New York: The Un-Instagrammable_Finale

As we prepared for our second day in the city, I silently worried in front of the mirror, as my cheeks seemed to have started to hug the bones on my face. What if I never stopped losing weight, until, soon enough, I started to look sickly and eventually died? I told you, the extremes in my head… they have no bounds! Start me off with one scary thought and be sure that I’ll run with it.

My cousin, who had been talking to me seemed to have been reading my mind. Worryingly, she said; “You’ve lost a little more weight since Paris”. Karmen is one of the only people who can comment on my weight without pissing me off. On the continent, people comment very freely on weight, whether weight gain or weight loss… My goodness, if that ain’t the fastest way to get this woman mad!

The most frustrating part of this weight loss was the fact that I seemed to have no control over it. I was not trying to lose weight, like I had tried countless amounts of times in my life, yet, my clothes felt baggier and baggier, and my cheeks seemed to be disappearing, appearing to create with it, dark clouds around my eyes.

I answered that I really did not know why I was losing so much weight and without attempting to stop myself tears started to stream down my face. Panicked, Karmen started, “Oh, Meguy, please don’t cry, I’ll buy you some sweets okay?” she said half-jokingly, still worried. Humor it seemed, is our remedy for everything. “You want me to give you my pretty skirt?” She followed.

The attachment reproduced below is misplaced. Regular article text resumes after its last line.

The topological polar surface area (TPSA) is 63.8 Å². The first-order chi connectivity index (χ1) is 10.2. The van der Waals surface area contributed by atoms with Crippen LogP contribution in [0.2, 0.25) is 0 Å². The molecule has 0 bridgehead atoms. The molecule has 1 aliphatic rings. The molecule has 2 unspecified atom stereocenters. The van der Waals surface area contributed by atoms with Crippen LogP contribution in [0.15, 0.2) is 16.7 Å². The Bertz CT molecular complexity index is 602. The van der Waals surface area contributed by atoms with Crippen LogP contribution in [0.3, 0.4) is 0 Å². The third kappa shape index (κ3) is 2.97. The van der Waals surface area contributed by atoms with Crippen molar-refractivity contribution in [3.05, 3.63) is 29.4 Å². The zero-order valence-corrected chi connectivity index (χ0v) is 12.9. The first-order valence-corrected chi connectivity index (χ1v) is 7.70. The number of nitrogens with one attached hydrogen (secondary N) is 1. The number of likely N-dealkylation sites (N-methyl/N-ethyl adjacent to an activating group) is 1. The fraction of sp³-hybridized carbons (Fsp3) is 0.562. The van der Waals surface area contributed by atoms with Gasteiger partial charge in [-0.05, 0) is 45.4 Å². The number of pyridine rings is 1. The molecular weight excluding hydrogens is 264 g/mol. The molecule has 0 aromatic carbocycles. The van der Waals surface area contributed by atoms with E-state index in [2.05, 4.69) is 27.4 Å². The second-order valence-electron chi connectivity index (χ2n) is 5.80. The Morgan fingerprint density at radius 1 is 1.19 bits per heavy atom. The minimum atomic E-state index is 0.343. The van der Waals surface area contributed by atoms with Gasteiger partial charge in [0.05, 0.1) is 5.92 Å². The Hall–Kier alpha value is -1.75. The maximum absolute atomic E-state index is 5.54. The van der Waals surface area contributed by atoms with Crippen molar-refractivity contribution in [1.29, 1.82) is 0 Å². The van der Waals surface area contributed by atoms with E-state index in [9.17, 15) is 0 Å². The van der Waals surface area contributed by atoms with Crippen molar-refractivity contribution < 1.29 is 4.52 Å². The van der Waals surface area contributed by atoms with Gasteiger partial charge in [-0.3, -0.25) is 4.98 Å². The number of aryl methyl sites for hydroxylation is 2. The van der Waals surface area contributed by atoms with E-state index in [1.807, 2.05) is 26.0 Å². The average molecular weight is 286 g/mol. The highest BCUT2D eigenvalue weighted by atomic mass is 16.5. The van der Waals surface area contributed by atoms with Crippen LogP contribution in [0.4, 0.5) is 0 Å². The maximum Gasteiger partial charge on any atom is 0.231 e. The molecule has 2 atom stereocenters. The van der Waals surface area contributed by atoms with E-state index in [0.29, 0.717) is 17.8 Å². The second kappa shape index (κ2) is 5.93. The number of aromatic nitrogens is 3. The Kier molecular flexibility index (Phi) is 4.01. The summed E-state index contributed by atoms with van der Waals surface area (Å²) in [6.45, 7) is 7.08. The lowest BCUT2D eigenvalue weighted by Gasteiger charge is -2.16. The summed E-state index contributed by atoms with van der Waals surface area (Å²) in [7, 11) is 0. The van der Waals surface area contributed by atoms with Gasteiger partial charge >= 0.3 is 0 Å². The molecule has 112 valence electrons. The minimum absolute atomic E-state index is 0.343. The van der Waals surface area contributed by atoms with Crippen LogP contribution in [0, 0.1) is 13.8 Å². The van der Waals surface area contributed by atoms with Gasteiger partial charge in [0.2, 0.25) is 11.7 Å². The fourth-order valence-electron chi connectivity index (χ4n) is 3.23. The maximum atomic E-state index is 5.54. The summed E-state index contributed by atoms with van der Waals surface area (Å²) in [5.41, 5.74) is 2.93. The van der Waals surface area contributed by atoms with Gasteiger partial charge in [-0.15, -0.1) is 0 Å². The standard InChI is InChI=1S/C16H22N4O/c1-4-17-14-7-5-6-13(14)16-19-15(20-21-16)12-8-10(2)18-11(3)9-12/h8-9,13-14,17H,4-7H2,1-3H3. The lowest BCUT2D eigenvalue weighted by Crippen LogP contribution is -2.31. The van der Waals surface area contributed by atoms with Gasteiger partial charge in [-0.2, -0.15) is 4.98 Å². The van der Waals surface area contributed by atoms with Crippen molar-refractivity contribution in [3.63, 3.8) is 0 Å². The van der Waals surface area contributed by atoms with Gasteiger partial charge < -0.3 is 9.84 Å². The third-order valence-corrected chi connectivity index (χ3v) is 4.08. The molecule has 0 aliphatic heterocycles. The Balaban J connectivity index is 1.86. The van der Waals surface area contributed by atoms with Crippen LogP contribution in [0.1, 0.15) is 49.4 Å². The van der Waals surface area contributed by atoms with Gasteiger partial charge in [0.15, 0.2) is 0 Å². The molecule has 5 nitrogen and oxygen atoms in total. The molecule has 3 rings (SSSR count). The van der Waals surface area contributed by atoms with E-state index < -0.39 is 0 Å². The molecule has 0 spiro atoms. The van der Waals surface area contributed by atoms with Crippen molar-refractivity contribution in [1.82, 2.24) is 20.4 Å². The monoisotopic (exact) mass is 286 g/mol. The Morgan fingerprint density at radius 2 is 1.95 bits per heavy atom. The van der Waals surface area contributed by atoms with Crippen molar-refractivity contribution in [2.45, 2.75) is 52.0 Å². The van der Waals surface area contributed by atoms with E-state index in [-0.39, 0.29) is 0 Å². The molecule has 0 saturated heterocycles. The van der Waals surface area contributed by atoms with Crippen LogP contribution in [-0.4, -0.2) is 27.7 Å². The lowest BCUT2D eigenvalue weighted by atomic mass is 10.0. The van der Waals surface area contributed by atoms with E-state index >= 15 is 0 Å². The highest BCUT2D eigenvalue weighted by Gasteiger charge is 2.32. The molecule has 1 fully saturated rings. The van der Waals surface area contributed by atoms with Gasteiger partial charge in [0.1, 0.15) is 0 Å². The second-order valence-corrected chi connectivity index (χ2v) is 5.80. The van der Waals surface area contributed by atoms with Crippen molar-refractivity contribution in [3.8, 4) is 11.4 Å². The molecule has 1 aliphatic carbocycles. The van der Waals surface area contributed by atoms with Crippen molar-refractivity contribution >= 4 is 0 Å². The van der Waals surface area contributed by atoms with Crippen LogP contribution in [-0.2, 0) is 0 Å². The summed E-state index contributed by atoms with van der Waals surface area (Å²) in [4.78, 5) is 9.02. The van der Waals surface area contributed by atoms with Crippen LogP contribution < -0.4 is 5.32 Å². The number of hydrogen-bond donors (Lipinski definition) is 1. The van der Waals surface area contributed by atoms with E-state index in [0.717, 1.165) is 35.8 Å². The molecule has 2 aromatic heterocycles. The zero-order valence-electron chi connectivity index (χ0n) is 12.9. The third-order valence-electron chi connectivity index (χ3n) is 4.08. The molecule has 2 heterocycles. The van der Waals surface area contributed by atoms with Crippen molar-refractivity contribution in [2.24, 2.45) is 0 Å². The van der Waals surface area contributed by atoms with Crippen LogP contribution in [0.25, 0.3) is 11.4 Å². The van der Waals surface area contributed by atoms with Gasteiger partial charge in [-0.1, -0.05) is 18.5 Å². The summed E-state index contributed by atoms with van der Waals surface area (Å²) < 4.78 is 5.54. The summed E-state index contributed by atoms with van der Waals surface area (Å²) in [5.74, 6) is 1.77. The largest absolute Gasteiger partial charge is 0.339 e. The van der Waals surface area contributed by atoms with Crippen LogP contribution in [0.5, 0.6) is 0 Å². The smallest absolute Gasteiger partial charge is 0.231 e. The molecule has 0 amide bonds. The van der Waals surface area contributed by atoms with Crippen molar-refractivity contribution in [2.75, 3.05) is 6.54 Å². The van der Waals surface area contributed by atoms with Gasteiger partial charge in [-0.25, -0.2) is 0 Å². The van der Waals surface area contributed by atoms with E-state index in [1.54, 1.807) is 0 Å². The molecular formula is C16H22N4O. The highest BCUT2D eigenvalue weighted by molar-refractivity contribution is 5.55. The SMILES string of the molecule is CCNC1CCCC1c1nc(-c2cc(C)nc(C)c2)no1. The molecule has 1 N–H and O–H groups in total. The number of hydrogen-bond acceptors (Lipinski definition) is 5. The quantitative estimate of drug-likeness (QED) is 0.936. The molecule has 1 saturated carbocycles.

“I do, but you’re like an extra small, if I fit into it, we ain’t going nowhere sis, I’ll just get right back into that bed and cry”

“It’s not an xs” She answered, but she seemed so unsure.

I returned to the bathroom to finish applying a bit of makeup. I spied in the mirror as she nervously reached in her stuff for her new skirt I had admired the day before. She reached for the tag, to check the size, she obviously didn’t remember it. Both her and I grew more nervous, me looking at her in front of the mirror spying on her and her standing next to her suitcase, one hand on her skirt, the other on its tag.

I turned around to look at her and she dramatically snatched the tag off her skirt, afraid I would lunge at her to check the size. I don’t know what it was that made the moment so funny but in the minutes that followed, we found our faces drenched in tears, this time from having laughed too hard. When I finally caught my breath, I asked “So, what size is your skirt though, I feel like I could really fit in it”!

I could fit in it. And I did. It was an M though. I checked the tag, twice. What a relief that was!

The following days in New York City saw us traveling with ease. From Brooklyn to Queens (where we met Penda, hey girlllll!) to Manhattan again. It was as if, I was traveling in a city I knew well, and not the city I had left 14 years ago. I recall Karmen laying her head on my shoulder in the subway and asking me to wake her up when we were “home”. I felt like my sister’s keeper, navigating our way back from Central Park to downtown Manhattan, where our hotel was situated. Once out of the subway station, she would take over, stumbling here and there, never really sure of how we ended up actually finding our hotel, losing our way, over and over again.